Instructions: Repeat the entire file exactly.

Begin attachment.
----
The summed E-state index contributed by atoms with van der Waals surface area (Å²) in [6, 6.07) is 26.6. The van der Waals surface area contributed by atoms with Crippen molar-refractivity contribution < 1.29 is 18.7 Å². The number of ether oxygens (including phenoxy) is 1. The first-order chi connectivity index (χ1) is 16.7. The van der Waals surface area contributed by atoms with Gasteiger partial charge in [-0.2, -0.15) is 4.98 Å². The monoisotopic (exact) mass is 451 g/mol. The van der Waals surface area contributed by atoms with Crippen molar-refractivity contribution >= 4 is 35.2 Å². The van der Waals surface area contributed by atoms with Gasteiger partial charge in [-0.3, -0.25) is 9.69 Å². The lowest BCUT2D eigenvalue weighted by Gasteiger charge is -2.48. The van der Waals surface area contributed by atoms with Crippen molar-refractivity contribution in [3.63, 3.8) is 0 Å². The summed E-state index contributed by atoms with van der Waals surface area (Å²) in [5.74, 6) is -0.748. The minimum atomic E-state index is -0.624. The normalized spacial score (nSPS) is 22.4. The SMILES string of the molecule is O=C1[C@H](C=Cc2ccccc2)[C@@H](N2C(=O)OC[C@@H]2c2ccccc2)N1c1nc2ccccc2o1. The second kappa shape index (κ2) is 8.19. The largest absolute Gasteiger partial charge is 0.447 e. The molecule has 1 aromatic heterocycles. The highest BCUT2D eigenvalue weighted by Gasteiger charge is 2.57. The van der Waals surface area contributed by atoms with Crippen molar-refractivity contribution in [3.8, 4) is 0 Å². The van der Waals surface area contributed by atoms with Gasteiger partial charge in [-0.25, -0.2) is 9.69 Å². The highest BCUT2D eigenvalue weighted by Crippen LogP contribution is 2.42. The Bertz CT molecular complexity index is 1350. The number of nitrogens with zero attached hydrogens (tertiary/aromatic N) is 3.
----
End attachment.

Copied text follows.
The summed E-state index contributed by atoms with van der Waals surface area (Å²) in [6, 6.07) is 26.6. The van der Waals surface area contributed by atoms with Crippen molar-refractivity contribution < 1.29 is 18.7 Å². The number of ether oxygens (including phenoxy) is 1. The first-order chi connectivity index (χ1) is 16.7. The van der Waals surface area contributed by atoms with Gasteiger partial charge in [-0.2, -0.15) is 4.98 Å². The monoisotopic (exact) mass is 451 g/mol. The van der Waals surface area contributed by atoms with Crippen molar-refractivity contribution >= 4 is 35.2 Å². The van der Waals surface area contributed by atoms with Gasteiger partial charge in [-0.3, -0.25) is 9.69 Å². The lowest BCUT2D eigenvalue weighted by Gasteiger charge is -2.48. The van der Waals surface area contributed by atoms with Crippen molar-refractivity contribution in [3.63, 3.8) is 0 Å². The summed E-state index contributed by atoms with van der Waals surface area (Å²) in [5.74, 6) is -0.748. The minimum atomic E-state index is -0.624. The normalized spacial score (nSPS) is 22.4. The SMILES string of the molecule is O=C1[C@H](C=Cc2ccccc2)[C@@H](N2C(=O)OC[C@@H]2c2ccccc2)N1c1nc2ccccc2o1. The second kappa shape index (κ2) is 8.19. The largest absolute Gasteiger partial charge is 0.447 e. The molecule has 1 aromatic heterocycles. The highest BCUT2D eigenvalue weighted by Gasteiger charge is 2.57. The van der Waals surface area contributed by atoms with Crippen molar-refractivity contribution in [3.8, 4) is 0 Å². The van der Waals surface area contributed by atoms with Gasteiger partial charge in [-0.25, -0.2) is 9.69 Å². The highest BCUT2D eigenvalue weighted by Crippen LogP contribution is 2.42. The Bertz CT molecular complexity index is 1350. The number of nitrogens with zero attached hydrogens (tertiary/aromatic N) is 3.